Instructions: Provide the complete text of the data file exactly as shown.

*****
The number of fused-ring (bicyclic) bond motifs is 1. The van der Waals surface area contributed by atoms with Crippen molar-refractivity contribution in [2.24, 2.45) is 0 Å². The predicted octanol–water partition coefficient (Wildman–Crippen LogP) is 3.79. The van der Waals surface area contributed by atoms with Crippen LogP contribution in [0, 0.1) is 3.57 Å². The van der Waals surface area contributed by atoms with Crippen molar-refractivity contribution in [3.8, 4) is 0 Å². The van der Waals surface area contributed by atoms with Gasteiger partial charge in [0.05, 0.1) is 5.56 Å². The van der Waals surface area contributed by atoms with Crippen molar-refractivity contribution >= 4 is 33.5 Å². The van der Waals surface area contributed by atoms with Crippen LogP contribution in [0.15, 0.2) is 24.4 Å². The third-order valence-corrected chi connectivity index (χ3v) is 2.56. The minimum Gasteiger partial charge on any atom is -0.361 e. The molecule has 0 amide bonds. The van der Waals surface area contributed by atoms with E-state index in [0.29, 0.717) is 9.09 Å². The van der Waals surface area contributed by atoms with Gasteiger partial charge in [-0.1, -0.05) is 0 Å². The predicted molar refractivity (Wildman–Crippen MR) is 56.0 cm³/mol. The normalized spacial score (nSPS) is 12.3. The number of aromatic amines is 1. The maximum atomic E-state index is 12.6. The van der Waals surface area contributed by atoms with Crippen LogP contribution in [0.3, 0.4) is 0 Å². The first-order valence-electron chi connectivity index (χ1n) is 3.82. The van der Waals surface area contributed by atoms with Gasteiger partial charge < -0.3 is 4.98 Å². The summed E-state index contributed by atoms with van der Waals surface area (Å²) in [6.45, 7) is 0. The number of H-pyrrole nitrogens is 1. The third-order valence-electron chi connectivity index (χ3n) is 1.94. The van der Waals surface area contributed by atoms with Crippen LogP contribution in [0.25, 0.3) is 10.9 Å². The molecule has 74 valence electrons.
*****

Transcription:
The number of fused-ring (bicyclic) bond motifs is 1. The van der Waals surface area contributed by atoms with Crippen molar-refractivity contribution in [2.24, 2.45) is 0 Å². The predicted octanol–water partition coefficient (Wildman–Crippen LogP) is 3.79. The van der Waals surface area contributed by atoms with Crippen LogP contribution in [0, 0.1) is 3.57 Å². The van der Waals surface area contributed by atoms with Crippen molar-refractivity contribution in [3.8, 4) is 0 Å². The van der Waals surface area contributed by atoms with Gasteiger partial charge in [0.05, 0.1) is 5.56 Å². The van der Waals surface area contributed by atoms with Crippen molar-refractivity contribution >= 4 is 33.5 Å². The van der Waals surface area contributed by atoms with Crippen LogP contribution in [0.15, 0.2) is 24.4 Å². The third-order valence-corrected chi connectivity index (χ3v) is 2.56. The minimum Gasteiger partial charge on any atom is -0.361 e. The molecule has 0 amide bonds. The van der Waals surface area contributed by atoms with E-state index in [0.29, 0.717) is 9.09 Å². The van der Waals surface area contributed by atoms with Gasteiger partial charge in [-0.1, -0.05) is 0 Å². The predicted molar refractivity (Wildman–Crippen MR) is 56.0 cm³/mol. The normalized spacial score (nSPS) is 12.3. The number of aromatic amines is 1. The maximum atomic E-state index is 12.6. The van der Waals surface area contributed by atoms with Crippen LogP contribution in [0.3, 0.4) is 0 Å². The first-order valence-electron chi connectivity index (χ1n) is 3.82. The van der Waals surface area contributed by atoms with Gasteiger partial charge < -0.3 is 4.98 Å². The summed E-state index contributed by atoms with van der Waals surface area (Å²) in [6.45, 7) is 0. The number of H-pyrrole nitrogens is 1. The third-order valence-electron chi connectivity index (χ3n) is 1.94. The van der Waals surface area contributed by atoms with Crippen LogP contribution in [0.25, 0.3) is 10.9 Å². The molecule has 74 valence electrons.